Arbitration a less expensive avenue than litigation to settling sectional title disputes
ARBITRATION is preferred to litigation in sectional title property disputes because the process is less expensive and faster, says Michael Bauer, general manager of IHFM property management company.
Prescribed Management Rule 71 (A) allows for arbitration between an owner (or owners) and the body corporate – or vice versa – and between one or more owners and another owner or owners.
However, the Deeds Registries Act Regulations have been amended, and the changes took effect on May 2.
One of the amendments to note is that any application to the chief registrar to appoint an arbitrator must be accompanied by a R500 application fee.
Any application that does not have the fee attached will be rejected.
“In view of the effectiveness of arbitration, it’s important for all sectional title trustees and owners to know how to go about it,” says Bauer. The steps in the process are:
Serve or deliver a first notice of dispute to the other party. This must state in full the nature of the complaint or dispute.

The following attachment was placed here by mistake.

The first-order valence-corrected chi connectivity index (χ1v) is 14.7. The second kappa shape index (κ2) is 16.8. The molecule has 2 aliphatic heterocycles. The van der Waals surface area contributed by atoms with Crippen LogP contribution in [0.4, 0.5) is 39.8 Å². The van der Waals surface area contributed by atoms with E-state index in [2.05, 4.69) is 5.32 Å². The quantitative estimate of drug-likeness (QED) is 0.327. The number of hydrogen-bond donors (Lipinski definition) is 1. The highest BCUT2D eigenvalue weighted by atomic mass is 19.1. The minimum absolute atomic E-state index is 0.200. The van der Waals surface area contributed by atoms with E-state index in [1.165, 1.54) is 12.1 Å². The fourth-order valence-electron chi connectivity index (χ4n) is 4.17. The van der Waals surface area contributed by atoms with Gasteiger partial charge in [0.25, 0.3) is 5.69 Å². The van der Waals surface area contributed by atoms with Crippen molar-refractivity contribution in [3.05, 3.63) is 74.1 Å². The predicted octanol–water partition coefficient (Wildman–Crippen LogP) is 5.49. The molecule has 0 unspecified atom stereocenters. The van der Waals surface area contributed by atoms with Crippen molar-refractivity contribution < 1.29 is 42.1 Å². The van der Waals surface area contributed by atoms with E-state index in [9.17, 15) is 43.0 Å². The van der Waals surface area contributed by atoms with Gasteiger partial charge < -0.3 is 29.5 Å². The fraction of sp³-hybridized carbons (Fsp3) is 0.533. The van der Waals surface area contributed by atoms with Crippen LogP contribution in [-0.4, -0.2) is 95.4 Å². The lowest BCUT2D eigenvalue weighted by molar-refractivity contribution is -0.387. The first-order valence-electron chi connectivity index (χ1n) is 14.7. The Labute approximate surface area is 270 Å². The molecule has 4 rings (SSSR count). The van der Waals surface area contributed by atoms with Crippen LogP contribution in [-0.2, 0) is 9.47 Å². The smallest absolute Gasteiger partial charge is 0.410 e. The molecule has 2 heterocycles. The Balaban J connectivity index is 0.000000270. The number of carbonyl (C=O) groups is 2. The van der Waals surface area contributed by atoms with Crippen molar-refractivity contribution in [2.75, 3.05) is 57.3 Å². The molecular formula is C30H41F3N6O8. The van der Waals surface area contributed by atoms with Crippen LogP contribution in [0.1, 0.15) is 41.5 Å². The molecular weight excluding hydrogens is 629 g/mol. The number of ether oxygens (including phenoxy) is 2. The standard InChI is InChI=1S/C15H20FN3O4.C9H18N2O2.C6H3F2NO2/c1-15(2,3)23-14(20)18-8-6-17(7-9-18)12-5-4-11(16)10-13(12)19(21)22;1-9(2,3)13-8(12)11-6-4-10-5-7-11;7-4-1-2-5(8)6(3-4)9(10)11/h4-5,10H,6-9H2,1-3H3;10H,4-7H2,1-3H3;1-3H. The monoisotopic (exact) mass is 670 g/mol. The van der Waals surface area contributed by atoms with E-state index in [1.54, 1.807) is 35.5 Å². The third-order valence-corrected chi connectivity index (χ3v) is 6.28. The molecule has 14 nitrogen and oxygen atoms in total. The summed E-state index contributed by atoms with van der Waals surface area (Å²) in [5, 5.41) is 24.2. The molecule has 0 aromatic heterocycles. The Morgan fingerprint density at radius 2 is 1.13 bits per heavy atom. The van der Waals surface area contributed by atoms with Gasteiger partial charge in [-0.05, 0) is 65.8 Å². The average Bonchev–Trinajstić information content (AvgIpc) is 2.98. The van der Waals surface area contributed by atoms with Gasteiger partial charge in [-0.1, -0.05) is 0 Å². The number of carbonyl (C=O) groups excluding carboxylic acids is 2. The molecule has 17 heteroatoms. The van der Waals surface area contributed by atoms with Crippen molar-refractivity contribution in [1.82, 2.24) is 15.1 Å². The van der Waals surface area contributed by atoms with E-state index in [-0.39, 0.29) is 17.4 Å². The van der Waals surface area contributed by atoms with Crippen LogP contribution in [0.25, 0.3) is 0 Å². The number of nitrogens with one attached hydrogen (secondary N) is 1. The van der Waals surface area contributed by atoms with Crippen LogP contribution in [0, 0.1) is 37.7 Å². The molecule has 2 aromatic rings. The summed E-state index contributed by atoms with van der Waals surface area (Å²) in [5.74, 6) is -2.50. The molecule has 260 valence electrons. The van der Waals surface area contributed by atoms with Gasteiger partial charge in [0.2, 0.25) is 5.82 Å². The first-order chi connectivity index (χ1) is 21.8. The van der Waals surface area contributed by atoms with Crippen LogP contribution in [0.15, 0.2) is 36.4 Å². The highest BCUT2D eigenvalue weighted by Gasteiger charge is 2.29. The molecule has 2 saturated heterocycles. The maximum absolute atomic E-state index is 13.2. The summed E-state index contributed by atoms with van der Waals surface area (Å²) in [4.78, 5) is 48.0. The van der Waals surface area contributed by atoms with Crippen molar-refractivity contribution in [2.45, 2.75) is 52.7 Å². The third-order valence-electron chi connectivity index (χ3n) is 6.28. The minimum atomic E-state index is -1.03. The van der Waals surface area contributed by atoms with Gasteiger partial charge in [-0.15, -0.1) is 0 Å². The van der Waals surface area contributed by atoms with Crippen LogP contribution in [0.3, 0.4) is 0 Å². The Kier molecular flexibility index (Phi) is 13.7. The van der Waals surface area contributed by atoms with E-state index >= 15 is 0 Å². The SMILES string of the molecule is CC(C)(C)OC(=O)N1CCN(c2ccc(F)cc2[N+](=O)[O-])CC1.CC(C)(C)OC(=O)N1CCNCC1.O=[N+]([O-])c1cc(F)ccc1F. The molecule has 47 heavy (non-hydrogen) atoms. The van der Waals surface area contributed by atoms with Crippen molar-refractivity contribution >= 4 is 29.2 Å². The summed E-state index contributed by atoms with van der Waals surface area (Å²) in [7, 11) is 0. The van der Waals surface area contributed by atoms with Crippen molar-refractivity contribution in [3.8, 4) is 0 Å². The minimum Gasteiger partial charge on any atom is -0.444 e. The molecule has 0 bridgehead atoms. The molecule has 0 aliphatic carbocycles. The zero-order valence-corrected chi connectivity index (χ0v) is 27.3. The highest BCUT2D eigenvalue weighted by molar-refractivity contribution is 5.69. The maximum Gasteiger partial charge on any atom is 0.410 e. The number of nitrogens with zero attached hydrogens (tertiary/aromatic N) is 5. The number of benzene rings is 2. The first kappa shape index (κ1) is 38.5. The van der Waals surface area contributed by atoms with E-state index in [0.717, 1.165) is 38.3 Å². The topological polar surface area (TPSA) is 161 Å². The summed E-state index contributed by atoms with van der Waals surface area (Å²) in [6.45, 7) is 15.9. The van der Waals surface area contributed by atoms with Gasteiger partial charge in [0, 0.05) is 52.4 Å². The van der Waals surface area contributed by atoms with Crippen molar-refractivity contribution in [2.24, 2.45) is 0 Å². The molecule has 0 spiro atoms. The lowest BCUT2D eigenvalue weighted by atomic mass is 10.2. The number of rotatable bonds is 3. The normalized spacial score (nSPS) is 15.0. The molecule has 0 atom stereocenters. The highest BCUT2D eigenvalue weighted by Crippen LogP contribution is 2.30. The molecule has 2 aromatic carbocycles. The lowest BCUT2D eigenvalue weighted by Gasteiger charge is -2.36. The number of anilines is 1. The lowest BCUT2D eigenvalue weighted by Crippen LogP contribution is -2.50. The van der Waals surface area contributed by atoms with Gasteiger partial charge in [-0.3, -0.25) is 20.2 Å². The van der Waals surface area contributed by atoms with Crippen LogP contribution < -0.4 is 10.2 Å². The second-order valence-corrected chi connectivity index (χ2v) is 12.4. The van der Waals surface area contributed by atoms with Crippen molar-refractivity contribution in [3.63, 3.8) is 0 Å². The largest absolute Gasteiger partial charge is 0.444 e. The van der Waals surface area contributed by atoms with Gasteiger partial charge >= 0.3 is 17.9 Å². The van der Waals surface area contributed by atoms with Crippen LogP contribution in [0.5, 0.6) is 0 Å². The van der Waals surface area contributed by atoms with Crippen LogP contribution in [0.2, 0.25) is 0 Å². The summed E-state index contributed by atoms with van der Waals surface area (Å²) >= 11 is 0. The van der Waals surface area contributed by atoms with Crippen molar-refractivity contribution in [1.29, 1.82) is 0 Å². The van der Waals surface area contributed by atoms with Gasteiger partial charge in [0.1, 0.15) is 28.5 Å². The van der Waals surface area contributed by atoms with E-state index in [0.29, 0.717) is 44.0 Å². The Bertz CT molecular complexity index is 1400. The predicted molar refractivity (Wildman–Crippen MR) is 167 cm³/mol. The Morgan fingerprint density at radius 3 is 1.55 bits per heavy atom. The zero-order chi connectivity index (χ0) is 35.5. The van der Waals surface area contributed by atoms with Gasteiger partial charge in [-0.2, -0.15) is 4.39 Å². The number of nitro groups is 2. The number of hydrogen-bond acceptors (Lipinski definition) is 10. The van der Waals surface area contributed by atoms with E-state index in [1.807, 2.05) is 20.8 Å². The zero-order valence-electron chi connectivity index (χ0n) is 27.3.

Noti f y t h e s c h e me’s trustees and managing agent.
Wa i t 1 4 d a y s f o r a response, failing which either of the parties can then demand that arbitration goes ahead.
Serve a second notice of dispute and propose two or three suitably qualified and independent persons as arbitrators.
Allow three days for a reply, failing which, or in response to which, the complainant may ask the chief registrar for an arbitrator to be appointed – who will then guide both parties through the arbitration process.
Bauer says the threat of arbitration often brings about a settlement because it is now widely known the losers may end up having to pay what is demanded if damages are involved, as well their and their opponents’ legal costs.
He says that PMR 71 will fall away when the Community Schemes Ombud Services Bill is passed and comes into effect.